The Radcliffe Wave at Radcliffe
João Alves, 2018–2019 Radcliffe Institute Fellow
Alyssa Goodman, Harvard University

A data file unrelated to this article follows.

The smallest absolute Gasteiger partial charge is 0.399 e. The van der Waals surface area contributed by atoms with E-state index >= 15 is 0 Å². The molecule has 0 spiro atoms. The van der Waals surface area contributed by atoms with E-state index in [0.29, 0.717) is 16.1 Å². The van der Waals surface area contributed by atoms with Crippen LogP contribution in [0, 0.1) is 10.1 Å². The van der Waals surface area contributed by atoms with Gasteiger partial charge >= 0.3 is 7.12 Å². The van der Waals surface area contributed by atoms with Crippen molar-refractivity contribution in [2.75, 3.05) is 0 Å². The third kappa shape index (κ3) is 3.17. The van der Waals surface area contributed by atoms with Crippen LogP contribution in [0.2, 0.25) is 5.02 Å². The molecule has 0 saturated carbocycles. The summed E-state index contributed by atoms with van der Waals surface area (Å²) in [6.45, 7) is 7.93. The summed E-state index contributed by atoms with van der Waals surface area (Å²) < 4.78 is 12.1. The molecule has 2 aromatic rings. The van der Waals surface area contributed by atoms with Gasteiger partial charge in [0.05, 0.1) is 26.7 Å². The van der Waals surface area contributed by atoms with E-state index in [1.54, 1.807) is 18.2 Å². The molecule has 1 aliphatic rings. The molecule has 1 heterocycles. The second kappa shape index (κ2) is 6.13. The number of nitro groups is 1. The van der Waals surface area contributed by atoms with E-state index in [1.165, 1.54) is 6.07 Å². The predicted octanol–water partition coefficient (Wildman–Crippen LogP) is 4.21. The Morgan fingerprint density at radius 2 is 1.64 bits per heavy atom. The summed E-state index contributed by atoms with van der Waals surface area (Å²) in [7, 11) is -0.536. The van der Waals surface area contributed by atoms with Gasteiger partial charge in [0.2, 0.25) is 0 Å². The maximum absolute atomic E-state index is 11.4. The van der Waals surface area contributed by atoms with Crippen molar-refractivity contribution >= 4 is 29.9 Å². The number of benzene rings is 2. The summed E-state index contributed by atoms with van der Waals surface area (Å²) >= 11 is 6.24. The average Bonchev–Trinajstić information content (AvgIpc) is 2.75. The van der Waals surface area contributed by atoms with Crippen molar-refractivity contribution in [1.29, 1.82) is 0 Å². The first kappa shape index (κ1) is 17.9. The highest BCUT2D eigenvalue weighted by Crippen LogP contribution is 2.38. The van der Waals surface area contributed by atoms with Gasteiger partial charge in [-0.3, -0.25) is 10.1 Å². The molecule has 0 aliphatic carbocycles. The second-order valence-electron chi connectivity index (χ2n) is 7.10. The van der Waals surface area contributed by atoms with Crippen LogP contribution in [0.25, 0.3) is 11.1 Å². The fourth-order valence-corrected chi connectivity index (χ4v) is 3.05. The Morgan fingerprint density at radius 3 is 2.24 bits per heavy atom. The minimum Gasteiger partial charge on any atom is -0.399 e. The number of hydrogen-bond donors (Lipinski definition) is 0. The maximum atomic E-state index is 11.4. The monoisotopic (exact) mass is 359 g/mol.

Using data from the European Space Agency Gaia satellite, in combination with ground-based observations, we have discovered a monolithic, undulating gas structure—the largest ever seen in our Milky Way galaxy—made up of interconnected stellar nurseries. Dubbed the “Radcliffe Wave,” as the discovery was established at Radcliffe, this new structure is situated in our galactic “neighborhood” and replaces the 150-year-old paradigm for the structure of the local Milky Way known as Gould’s Belt (an expanding ring of gas) into one featuring a remarkably narrow and long undulating star-forming filament reaching trillions of miles below and above our Milky Way. This finding, recently published in Nature, disputes the Gould Belt model and constitutes a first step in the revision of the local gas distribution and galactic structure. The new structure offers a new and broader context for studies on the transformation of gas into stars, galactic structure, and the formation of the Milky Way. With the proposed exploratory seminar we want to invite the world leaders in interstellar medium research to address three simple questions: 1) what is the origin of the Radcliffe Wave, 2) how common are these structures, and 3) what implications do they bring to cosmology, galactic structure, and the origin of stars and planets. We were successfully awarded a Radcliffe exploratory seminar on this topic in January 2020 but are reapplying with the goal of holding an in-person workshop.